Best,

-Chris

I understand completely that, from your perspective, Professor Gee is the only person that can be accused of ineptitude or dishonesty when it comes to these things.

In any case, I have not implied that either you or "Mortal Man" have been dishonest. I fully accept the alternative possibility of ineptitude. Either that, or you're simply working with an unreliable source for your measurements: photographs of the papyri.

As I see it, given the huge discrepancies that you assert, there are only three possibilities here:

1. Gee is dishonest or inept.

2. Gee's critics are dishonest or inept.

3. There is an extraordinarily significant difference between measurements done from photographs and measurements done from the original papyri.

It's obvious which of these options you have settled on, but I remain unconvinced.

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Wow! I'm impressed with how careful and systematic you've been, Mortal Man. And I'm not sure why you're being criticized here for ignoring Gee's measurements when you actually factor them into your average.

In any case, laying things out step by step in this way should allow anyone to see just where they differ from your analysis and make the appropriate evidentiary challenges or calculation adjustments.

Cheers,

Don

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Wow! I'm impressed with how careful and systematic you've been, Mortal Man. And I'm not sure why you're being criticized here for ignoring Gee's measurements when you actually factor them into your average.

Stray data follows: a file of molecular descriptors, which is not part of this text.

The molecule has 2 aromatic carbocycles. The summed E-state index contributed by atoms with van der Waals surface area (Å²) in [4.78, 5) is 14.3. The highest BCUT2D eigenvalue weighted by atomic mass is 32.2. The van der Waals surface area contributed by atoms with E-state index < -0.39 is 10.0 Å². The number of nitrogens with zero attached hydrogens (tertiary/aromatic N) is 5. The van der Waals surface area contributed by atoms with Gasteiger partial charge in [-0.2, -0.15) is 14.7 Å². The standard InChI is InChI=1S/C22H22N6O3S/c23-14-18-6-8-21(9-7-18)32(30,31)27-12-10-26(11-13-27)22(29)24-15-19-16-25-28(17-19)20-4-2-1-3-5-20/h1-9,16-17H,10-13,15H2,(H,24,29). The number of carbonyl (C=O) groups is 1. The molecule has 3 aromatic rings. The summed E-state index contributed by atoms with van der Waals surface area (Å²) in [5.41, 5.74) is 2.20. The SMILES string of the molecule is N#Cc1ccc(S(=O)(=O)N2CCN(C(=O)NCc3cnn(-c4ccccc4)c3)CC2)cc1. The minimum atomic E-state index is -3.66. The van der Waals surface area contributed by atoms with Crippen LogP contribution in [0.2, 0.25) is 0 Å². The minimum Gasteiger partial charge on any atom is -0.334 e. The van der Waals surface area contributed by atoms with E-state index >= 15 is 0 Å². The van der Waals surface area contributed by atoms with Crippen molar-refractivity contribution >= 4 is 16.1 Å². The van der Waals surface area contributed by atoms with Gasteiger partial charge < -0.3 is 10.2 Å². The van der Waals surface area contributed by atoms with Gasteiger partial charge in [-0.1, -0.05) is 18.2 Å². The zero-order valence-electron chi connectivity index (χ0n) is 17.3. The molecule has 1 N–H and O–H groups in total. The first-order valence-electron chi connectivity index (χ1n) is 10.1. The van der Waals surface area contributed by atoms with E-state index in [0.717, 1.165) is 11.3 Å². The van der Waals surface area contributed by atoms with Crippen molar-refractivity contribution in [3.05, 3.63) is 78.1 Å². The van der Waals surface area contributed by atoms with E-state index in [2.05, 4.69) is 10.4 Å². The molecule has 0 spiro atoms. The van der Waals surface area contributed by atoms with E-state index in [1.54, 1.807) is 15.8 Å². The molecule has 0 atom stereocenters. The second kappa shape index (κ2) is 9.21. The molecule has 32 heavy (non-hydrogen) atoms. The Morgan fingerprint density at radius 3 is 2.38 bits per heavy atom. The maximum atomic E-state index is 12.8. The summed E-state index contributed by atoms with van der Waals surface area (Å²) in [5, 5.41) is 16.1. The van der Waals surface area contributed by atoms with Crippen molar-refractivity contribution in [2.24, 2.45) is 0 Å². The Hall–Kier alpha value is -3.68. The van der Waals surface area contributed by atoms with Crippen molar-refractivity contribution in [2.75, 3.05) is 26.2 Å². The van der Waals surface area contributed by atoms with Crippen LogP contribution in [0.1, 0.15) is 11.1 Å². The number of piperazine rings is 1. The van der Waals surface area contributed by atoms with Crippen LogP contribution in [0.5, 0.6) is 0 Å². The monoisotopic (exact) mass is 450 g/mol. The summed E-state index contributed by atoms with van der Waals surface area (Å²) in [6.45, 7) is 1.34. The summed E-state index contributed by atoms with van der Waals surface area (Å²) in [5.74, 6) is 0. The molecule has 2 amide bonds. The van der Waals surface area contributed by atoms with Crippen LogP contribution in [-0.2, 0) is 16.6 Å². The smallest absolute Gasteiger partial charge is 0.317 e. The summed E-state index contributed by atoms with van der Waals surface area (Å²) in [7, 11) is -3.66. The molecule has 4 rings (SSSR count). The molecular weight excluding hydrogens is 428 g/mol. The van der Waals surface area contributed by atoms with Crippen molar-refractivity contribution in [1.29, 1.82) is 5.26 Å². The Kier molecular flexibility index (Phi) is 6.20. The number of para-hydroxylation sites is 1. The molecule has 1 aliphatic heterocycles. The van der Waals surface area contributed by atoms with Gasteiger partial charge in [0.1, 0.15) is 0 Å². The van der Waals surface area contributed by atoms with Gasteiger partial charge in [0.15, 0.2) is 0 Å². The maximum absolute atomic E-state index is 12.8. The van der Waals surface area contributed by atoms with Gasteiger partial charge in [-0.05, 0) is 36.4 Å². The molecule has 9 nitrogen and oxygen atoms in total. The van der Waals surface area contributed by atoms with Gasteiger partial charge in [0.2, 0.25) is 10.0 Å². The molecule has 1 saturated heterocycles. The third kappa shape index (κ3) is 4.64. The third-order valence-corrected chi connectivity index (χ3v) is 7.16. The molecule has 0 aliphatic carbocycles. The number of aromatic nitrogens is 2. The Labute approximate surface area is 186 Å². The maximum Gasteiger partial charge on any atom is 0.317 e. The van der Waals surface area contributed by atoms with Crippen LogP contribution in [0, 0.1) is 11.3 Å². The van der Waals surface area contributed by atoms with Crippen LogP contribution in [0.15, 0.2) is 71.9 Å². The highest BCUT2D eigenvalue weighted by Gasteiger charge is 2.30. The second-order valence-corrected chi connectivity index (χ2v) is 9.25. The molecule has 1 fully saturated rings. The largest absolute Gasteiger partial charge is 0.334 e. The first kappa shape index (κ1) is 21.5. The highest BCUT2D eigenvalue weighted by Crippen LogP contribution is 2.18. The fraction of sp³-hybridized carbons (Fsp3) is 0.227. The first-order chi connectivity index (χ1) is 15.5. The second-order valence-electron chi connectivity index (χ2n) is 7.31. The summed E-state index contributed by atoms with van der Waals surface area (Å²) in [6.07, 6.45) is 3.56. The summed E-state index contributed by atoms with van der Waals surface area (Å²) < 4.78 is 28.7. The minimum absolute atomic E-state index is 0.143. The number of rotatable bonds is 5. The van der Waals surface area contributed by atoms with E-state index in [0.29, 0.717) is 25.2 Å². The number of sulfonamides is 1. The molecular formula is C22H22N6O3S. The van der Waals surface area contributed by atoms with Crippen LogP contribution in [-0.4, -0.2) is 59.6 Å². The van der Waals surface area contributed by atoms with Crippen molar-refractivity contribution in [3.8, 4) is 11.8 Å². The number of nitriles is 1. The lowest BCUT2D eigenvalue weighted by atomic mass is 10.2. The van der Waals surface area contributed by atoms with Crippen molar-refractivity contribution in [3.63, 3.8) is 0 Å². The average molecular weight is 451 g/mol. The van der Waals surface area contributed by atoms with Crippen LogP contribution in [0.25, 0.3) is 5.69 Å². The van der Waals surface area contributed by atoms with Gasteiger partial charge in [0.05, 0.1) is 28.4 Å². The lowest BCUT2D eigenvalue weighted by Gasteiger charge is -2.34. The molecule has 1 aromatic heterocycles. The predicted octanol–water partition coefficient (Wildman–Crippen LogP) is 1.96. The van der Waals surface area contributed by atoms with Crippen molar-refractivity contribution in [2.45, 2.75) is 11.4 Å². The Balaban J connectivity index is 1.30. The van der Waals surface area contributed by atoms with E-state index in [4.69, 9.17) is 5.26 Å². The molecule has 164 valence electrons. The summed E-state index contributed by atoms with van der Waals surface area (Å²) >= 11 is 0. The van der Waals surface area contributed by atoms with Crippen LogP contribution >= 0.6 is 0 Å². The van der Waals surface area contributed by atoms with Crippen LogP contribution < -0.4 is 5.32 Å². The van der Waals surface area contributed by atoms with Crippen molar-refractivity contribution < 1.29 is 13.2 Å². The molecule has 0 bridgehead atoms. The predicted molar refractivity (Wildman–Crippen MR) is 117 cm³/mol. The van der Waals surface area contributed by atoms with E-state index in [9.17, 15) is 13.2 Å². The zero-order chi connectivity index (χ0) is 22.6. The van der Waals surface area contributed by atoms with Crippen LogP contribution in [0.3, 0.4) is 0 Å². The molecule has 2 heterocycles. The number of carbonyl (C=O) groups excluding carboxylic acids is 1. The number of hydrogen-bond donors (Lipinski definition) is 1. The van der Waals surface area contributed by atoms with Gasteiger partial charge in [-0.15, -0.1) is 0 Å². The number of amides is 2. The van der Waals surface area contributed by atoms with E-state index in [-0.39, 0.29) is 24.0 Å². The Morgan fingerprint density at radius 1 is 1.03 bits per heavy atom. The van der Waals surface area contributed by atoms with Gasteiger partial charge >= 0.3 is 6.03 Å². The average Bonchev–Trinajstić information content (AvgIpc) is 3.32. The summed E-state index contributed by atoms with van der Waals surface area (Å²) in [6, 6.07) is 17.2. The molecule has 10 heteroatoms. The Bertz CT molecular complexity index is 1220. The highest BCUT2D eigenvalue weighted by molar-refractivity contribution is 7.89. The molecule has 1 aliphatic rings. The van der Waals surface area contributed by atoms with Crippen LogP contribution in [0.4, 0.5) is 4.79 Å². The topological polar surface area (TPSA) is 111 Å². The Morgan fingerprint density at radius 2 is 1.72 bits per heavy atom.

In any case, laying things out step by step in this way should allow anyone to see just where they differ from your analysis and make the appropriate evidentiary challenges or calculation adjustments.

Cheers,

Don

Give me a break!

There are only two sets of measurements: those of Gee and those of Cook.

And Cook asserts that Gee's measurements are incorrect by an incredible 1.5 cm!

I hope any casual observers of the thread are not fooled by this meaningless exercise.

Cook initially promised to show where Gee's measurement methodology was flawed, but all he did in the end was assert a set of measurements (based on two different sets of unreliable photographs) that differ from those made by Gee. And they don't just differ slightly. They differ to an astounding degree! A degree of error that, in my judgment, can only be explained by the three options I listed in my previous post.

Frankly, I cannot see how this thread has advanced the discussion one iota beyond where it was previously. We've simply returned to the question of whether or not Professor Gee is a bumbling fool. And, clearly, the critics are content to continue using the "Gee is inept" gambit as their primary counter-argument to the conclusions outlined in my paper.

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I understand completely that, from your perspective, Professor Gee is the only person that can be accused of ineptitude or dishonesty when it comes to these things.In any case, I have not implied that either you or "Mortal Man" have been dishonest. I fully accept the alternative possibility of ineptitude. Either that, or you're simply working with an unreliable source for your measurements: photographs of the papyri.As I see it, given the huge discrepancies that you assert, there are only three possibilities here:1. Gee is dishonest or inept.2. Gee's critics are dishonest or inept.3. There is an extraordinarily significant difference between measurements done from photographs and measurements done from the original papyri.It's obvious which of these options you have settled on, but I remain unconvinced.
William,You could have made this point much earlier, and much more charitably, and it would have served your cause much better.All you have to say is: The problem I have with your analysis is that there are large discrepancies between Gee's measurements and those done from examining poor photographs. Following the calculations, but using just Gee's measurements, we arrive at X for the length of the scrolls. etc...